After the departure of Byron Sensei in 1999, the senior students of AWR turned to other area ASU Sensei for guidance and instruction, including David Goldberg Sensei of Seishinkan Dojo (formerly Norristown, presently Fort Washington), and Dan Messisco Sensei. Currently, AWR regularly hosts several teachers throughout the year for seminars and instruction, including Jimmy Sorrentino Sensei of Arlington, VA, and Charlie Page Sensei of the Baltimore Aikikai.
AWR continues today as a Not-For-Profit student-run organization. All of the members share in paying monthly dues, maintaining and caring for the dojo, and providing a safe and welcoming atmosphere to all who earnestly wish to come and train in Aikido.
Eric Webber, Sandan
Eric Webber began his Aikido training at Aikido West Reading in March 1996. He was given the rank of Sandan in June 2010 by the Mid Atlantic testing committee under the auspices of Mitsugi Saotome Shihan. Eric Sensei currently teaches several classes at AWR each week, including the Saturday weapons class. Eric Sensei holds an undergraduate degree from Kutztown University, a Master’s Degree from Alvernia University, and has completed graduate work at Immaculata University and Plymouth State University. He is a certified addictions counselor, as well as a commissioned Kentucky Colonel.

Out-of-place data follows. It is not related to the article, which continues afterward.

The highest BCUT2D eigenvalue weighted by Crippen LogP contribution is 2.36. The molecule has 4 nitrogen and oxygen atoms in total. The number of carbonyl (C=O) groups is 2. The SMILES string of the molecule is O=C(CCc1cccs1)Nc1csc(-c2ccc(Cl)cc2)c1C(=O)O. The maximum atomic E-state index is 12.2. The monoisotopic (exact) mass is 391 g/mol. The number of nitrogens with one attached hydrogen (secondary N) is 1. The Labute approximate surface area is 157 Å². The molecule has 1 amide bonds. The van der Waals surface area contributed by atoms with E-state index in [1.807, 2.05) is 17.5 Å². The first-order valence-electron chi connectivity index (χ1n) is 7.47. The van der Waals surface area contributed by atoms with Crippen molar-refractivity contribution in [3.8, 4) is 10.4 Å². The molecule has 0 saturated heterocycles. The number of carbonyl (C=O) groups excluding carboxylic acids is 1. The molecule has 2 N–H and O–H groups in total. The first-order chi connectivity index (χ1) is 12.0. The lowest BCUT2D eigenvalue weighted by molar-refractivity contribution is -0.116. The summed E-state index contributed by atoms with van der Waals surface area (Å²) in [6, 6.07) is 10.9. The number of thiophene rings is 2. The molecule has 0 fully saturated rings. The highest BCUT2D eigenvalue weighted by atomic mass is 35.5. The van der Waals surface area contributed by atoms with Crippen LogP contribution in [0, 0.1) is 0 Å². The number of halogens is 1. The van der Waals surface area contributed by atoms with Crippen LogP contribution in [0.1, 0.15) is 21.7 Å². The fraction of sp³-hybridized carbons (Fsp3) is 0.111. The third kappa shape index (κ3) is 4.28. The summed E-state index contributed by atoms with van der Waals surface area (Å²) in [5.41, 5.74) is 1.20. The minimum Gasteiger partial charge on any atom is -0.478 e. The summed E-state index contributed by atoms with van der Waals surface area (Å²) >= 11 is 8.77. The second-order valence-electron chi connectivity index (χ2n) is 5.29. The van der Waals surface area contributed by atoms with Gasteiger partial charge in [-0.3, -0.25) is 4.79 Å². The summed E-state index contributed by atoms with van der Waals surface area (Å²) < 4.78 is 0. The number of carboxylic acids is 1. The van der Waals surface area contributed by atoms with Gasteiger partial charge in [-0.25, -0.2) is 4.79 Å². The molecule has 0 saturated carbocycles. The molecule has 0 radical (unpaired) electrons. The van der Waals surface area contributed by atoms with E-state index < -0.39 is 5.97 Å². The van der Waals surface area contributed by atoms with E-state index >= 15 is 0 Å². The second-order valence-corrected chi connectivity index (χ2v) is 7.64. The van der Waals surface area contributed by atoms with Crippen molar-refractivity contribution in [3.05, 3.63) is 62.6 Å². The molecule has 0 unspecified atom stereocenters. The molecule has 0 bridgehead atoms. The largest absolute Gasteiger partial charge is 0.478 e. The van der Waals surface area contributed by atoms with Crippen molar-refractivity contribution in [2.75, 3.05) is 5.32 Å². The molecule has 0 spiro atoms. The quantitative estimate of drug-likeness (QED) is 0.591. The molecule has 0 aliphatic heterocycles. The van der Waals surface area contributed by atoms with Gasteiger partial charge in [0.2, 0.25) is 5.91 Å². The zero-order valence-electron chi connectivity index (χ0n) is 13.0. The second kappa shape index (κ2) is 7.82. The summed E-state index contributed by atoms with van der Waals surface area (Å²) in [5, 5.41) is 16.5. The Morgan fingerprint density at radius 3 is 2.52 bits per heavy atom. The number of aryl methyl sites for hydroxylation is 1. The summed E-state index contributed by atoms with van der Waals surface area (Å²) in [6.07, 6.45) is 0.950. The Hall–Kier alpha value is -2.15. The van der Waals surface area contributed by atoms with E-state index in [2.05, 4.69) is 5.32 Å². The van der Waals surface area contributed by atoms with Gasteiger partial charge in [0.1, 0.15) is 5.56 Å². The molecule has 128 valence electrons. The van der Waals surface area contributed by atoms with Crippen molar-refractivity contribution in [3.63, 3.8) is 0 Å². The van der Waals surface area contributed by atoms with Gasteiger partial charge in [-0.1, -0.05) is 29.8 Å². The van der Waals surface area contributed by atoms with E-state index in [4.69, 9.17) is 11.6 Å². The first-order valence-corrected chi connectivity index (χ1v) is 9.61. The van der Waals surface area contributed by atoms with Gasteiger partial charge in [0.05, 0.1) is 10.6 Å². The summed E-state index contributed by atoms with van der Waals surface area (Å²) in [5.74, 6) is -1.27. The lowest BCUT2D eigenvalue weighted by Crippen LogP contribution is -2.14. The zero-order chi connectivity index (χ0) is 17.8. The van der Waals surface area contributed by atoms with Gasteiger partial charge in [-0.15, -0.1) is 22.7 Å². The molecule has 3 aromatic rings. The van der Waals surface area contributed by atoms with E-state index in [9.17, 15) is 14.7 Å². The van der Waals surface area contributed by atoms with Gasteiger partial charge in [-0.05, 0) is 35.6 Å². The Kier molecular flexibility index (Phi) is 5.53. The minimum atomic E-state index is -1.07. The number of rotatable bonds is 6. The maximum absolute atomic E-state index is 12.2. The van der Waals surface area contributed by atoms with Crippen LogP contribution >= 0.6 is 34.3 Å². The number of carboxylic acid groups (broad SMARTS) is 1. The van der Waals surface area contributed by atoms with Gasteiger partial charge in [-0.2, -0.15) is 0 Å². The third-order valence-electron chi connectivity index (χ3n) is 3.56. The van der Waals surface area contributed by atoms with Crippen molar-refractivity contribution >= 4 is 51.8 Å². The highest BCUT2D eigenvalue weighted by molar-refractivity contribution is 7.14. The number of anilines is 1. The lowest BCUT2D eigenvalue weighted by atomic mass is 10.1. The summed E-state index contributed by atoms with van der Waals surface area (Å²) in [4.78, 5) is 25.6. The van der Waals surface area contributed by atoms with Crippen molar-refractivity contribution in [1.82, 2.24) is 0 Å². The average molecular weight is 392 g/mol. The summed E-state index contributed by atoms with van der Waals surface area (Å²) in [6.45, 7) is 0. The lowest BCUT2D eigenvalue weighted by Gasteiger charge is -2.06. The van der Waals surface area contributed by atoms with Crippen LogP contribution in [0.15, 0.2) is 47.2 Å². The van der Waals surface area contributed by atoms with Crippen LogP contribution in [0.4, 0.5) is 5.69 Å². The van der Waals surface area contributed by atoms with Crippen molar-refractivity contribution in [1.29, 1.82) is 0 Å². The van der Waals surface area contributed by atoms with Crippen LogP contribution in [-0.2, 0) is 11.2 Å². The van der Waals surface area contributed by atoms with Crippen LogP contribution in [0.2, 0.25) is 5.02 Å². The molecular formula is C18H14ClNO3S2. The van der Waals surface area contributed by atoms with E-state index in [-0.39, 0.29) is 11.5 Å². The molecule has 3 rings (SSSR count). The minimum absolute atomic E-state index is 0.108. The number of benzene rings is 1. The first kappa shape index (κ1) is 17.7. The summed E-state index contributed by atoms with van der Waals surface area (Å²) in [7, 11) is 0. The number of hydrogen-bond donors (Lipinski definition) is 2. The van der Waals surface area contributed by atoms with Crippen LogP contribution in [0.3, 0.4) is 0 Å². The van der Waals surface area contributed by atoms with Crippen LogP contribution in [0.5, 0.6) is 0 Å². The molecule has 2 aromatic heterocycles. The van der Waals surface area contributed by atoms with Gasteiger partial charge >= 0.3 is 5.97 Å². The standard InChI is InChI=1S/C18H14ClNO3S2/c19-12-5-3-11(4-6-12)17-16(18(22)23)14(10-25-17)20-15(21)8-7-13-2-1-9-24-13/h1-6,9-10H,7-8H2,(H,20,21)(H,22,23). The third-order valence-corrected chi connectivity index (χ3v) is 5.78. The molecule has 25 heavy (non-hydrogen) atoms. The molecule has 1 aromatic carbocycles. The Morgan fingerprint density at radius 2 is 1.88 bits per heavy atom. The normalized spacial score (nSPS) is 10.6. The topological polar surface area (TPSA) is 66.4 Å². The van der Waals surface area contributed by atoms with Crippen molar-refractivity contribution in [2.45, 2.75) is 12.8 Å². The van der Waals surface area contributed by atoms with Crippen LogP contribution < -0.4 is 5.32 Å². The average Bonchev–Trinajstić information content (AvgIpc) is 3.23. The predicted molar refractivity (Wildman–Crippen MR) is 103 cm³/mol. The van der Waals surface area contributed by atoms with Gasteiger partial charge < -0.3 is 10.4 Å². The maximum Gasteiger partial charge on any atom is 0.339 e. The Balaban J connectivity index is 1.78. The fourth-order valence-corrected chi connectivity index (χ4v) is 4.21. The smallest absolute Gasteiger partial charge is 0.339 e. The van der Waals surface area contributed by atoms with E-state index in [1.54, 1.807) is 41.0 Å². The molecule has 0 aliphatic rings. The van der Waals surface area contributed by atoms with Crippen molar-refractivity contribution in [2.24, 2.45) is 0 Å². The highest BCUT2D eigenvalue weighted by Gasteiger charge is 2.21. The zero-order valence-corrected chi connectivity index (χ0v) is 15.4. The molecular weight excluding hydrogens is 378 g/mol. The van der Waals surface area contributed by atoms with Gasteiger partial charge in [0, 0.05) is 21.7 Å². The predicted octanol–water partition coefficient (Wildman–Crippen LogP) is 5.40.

Michael Harrell, Sandan
Michael Harrell started training in September of 1999 at Aikido West Reading. Currently holding the rank of Sandan, which he received in June of 2016, Michael Sensei leads class Tuesday nights, and co-teaches the Friday Ladies Night classes with Sarah Moore. An infrequent Shakespearean actor, a haphazard artist, and untreatable epicurean, Michael has avoided abject poverty and sloth by being gainfully employed at the dairy trading company he cofounded in 2010.
Bob Ferrara, Shodan
Bob Ferrara began training in January 2005 at Aikido West Reading. He currently holds the rank of Shodan, received in September 2011. Bob regularly leads class on Thursdays at AWR. While Bob ran a business pouring concrete when he began training Aikido, he has moved on to Autobody Collision and doing custom restorations of classic muscle cars.
Chris Kostaras, Shodan